WASHINGTON — A new decision from the Social Security Administration could jeopardize retirement benefits for thousands of Missouri public school employees.
The federal agency informed school districts last month that too many of their employees have been exempt from paying Social Security taxes. Those workers are covered by the Missouri Public School Retirement System, considered more generous than Social Security.
But federal officials now say that only teachers, principals and a handful of other positions can be exempt from paying into Social Security.
The new interpretation could reduce benefits for more than 10,000 employees, including guidance counselors, instructional aides and certain office administration and transportation workers.
Sen. Kit Bond, R-Mo., sent a letter this week to Social Security Commissioner Michael Astrue seeking an explanation for the change and warning that it will cause "a dire hardship" on Missouri school districts.
"It appears that the new interpretation of this section will negatively impact the retirement benefits of thousands of education employees in Missouri and impact the school districts' ability to attract quality employees," Bond wrote in the letter.
The Social Security Administration is asking school districts to come into compliance with its new determination beginning July 1, 2009.
School officials say the retirement system helps lure employees away from more lucrative private sector jobs. Missouri teachers pay 13 percent of their income into the Public School Retirement System, and their employers match that amount. Non-teachers pay 6.25 percent of their income, which is matched by employers, and also take part in the federal Social Security system.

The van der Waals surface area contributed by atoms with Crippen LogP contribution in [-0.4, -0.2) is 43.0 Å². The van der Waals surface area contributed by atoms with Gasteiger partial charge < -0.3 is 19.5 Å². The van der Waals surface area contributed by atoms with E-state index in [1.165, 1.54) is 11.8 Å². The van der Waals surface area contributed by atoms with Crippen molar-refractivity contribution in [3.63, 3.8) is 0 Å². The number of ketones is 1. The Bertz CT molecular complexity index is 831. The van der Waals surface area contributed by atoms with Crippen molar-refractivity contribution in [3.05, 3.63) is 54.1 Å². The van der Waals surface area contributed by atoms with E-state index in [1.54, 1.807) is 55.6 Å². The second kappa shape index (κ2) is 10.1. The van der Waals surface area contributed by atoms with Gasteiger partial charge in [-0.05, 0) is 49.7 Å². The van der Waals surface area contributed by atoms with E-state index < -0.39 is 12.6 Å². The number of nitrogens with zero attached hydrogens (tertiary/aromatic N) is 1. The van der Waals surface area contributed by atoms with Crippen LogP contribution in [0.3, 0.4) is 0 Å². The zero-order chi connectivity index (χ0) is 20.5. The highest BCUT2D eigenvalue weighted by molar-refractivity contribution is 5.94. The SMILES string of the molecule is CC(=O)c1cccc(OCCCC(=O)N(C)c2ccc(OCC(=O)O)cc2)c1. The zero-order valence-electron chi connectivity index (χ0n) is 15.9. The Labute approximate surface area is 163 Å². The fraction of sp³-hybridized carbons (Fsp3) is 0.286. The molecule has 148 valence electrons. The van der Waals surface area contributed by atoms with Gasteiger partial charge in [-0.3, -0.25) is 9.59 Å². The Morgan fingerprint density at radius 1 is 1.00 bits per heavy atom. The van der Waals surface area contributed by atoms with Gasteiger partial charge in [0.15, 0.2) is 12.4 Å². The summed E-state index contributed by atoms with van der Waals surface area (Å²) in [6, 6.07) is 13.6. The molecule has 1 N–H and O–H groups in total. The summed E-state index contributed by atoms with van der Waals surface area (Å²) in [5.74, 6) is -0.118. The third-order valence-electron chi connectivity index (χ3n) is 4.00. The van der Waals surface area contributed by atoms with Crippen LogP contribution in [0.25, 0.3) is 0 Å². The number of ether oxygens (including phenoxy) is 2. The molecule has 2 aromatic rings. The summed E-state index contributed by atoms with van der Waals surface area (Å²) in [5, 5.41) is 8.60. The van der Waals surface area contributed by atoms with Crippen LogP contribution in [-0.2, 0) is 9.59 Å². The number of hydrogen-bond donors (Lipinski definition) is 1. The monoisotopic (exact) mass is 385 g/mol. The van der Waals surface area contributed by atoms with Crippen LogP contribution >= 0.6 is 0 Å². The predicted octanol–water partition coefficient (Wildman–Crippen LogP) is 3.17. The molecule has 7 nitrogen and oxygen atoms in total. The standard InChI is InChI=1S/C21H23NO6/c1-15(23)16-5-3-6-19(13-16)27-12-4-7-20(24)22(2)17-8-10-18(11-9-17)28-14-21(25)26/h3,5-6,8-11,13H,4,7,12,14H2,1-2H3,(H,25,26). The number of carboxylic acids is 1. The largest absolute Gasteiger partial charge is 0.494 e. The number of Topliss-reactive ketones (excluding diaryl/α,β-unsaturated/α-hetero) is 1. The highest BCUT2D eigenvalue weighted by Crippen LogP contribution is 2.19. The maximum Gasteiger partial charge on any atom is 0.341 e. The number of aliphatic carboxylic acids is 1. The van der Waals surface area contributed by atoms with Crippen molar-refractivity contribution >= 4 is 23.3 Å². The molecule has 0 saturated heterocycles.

Brian Blankenship, chief financial officer for Branson Public Schools, said the change will mean that employees forced to participate in both the state system and Social Security would receive reduced benefits than under either system individually.
"The worst thing about it is that the retirement system is really good for recruiting," Blankenship said. "Who's going to want to be a guidance counselor if you don't have the benefits you'd get as a teacher?"
Since the 1960s, Missouri's public schools have operated under a voluntary agreement with the Social Security Administration that allows teachers, supervisors, principals and certain other employees with teaching certificates to be exempt from paying into Social Security if they are covered under the state system.
In 1984, Missouri expanded the kind of employees who were eligible for the state system and exempt from Social Security. As recently as 2006, Social Security officials went along with that interpretation, according to Alan Thompson, general counsel for the Public School Retirement System.
But the federal agency changed its position after a recent Internal Revenue Service audit of two Missouri school districts.
Thompson said in a memorandum earlier this year that a class action lawsuit is possible if Social Security officials refuse to change their position.